ROACHDALE -- Out with the old, in with the new.
At least, that is the goal for many of the topics discussed at the Roachdale regular council meeting on Monday.
Old buildings, old police cruisers, old hiring policies, even old water pumps, will soon be replaced.
The council is moving closer to tearing down some of the vacant, abandoned buildings in town that have become, more than just an eyesore, a hazard.
Town attorney Dave Peebles recommended the board amend part of the Roachdale building regulation codes.
The amendment takes some authority away from the board and transfers it to the town superintendent.
Peebles said this will help protect the town from possible legal action if a home owner objects to the town tearing down his or her vacant, abandoned and dangerous property.
The change puts the town superintendent, currently Greg Poole, in charge inspecting buildings, declaring them unsafe and enforcing the unsafe building law.
The town council will now serve as the hearing authority, essentially an appeals board that the owner can use to plead his case for keeping the property as-is, or to delay the process.
Peebles stressed the importance of changing the code so the council can start to move on the abandoned building problems.
The new process will take longer, but he said it should be worth it.
"We probably need to get this set up," Peebles said. "As the lawyer representing the town on this, I'd like to see (the council) take an extra couple months."
Peebles next introduced a state law that limits nepotism for town employees.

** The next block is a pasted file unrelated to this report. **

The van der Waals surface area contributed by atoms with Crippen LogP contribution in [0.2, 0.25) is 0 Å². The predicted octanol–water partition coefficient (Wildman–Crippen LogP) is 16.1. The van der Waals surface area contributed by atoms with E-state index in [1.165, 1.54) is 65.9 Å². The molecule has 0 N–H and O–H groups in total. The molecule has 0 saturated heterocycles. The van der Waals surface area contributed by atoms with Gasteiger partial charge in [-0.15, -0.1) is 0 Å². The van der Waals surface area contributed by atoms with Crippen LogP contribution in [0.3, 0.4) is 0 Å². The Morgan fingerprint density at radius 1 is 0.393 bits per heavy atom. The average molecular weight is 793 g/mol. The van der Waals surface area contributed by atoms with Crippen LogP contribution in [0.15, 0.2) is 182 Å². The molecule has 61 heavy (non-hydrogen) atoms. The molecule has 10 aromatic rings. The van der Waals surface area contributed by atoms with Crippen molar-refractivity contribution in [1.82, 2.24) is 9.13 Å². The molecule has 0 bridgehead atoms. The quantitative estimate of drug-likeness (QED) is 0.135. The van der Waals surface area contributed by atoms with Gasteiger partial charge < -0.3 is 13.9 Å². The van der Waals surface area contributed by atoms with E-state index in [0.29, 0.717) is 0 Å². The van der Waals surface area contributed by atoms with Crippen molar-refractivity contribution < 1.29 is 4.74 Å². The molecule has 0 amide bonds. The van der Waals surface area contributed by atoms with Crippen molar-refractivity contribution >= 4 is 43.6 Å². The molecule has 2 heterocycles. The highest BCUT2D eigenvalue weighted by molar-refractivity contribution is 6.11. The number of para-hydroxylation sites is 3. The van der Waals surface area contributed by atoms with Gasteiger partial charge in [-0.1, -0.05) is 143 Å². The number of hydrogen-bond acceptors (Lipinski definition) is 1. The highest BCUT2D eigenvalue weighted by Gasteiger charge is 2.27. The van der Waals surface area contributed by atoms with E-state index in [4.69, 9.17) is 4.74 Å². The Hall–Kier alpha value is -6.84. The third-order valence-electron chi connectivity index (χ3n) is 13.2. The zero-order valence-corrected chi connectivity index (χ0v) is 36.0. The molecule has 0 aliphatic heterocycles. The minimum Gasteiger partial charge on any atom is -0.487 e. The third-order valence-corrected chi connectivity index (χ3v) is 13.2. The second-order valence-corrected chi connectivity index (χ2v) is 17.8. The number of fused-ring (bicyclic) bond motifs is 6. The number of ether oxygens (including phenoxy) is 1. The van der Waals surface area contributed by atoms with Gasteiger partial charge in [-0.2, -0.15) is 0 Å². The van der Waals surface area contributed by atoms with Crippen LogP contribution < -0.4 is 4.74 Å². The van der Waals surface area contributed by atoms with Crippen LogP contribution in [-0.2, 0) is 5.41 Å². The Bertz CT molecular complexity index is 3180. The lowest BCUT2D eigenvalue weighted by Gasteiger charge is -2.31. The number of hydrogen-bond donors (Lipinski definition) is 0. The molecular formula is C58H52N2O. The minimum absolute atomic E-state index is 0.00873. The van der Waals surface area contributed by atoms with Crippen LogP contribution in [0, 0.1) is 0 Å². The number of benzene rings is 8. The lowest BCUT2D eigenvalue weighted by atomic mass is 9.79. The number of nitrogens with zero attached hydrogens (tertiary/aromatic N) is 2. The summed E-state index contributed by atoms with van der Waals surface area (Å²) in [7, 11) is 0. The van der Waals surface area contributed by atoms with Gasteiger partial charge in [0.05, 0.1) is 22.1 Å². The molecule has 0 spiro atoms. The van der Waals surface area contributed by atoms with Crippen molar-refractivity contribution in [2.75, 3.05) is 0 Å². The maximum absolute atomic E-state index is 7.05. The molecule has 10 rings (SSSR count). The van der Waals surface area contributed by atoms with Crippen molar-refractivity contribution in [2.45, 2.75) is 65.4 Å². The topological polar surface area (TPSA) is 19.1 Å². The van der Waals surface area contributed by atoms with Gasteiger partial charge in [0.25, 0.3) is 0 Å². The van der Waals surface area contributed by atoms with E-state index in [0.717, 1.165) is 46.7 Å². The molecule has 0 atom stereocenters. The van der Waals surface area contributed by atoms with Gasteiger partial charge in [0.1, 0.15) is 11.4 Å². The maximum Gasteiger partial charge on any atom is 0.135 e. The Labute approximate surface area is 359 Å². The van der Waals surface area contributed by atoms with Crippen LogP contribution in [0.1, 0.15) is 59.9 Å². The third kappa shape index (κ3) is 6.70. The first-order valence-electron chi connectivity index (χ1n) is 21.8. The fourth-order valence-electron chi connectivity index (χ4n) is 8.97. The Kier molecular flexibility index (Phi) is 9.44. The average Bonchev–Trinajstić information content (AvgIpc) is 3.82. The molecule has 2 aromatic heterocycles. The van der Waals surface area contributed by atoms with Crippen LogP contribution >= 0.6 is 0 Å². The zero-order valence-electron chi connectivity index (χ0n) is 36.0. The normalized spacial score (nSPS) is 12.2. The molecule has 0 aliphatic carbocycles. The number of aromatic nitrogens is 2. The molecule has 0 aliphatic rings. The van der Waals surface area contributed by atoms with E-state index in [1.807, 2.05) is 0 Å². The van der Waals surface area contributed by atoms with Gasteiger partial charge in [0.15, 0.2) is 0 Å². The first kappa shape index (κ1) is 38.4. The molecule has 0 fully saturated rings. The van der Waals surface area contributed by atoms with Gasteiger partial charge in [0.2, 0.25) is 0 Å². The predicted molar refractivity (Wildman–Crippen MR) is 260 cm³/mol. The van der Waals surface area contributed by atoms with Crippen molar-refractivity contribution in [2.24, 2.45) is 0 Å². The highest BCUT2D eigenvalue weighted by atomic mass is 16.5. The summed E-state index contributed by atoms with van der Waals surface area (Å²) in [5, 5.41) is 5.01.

"It doesn't prohibit nepotism," Peebles said. "It just says you have to have buffers."
In a small town it would be difficult to hire no more than one person from a family to work for the town.
The law only affects new hires after July 1, so anyone presently employed will be grandfathered in without an issue, Peebles said.
As it is a state law, the town had few options and passed it by unanimous vote.
That didn't stop Peeples and council member Barbara Scott from joking about the state's heavy-handed control on the issue.
"If you don't pass it," Peebles said, "you're not going to get a budget. Ever."
Council members then turned to Marshal Mike Mahoy, who discussed a new Ford Explorer police cruiser he hoped to have purchased.
The town agreed to trade in his old car, a 2004 Explorer with 152,000 miles, for a new 2013 model.
After the trade-in with Andy Mohr Ford, and after upgrading the new cruiser to police specifications, the total cost of the purchase will be about $29,000.
The town board agreed to the purchase, then considered a policy of buying a new cruiser every five years in the future.
The board then made another significant purchase, agreeing to buy a new water pump, at a cost of about $4,000, instead of repairing an old model, which would have cost $2,700.
A lengthy discussion on the issue preceded the unanimous purchase, the crux of which was a concern for future spending.
Scott and council member Zach Bowers worried that a repaired model, with a new one-year warranty, would break down again and they would end up having to purchase a new pump anyway.
The new pump has a four-year warranty.
- The council agreed to a proposal from Wabash Valley Asphalt to repave portions of Rush Street that are in need of repair.
- The town's water tower will undergo a cleaning, beginning Monday, June 18.
- The council agreed to let the vendors for Summer Fest use the town's electricity for the event.
- A public hearing will be held on Monday, June 18 at 6 p.m. in the town building to address increases in the natural gas rates.
- The next regular meeting will be held Tuesday, July 10 at 6 p.m. and the Roachdale council will hear, among other things, updates on moving a hidden stop sign and possible improvements to the basketball courts.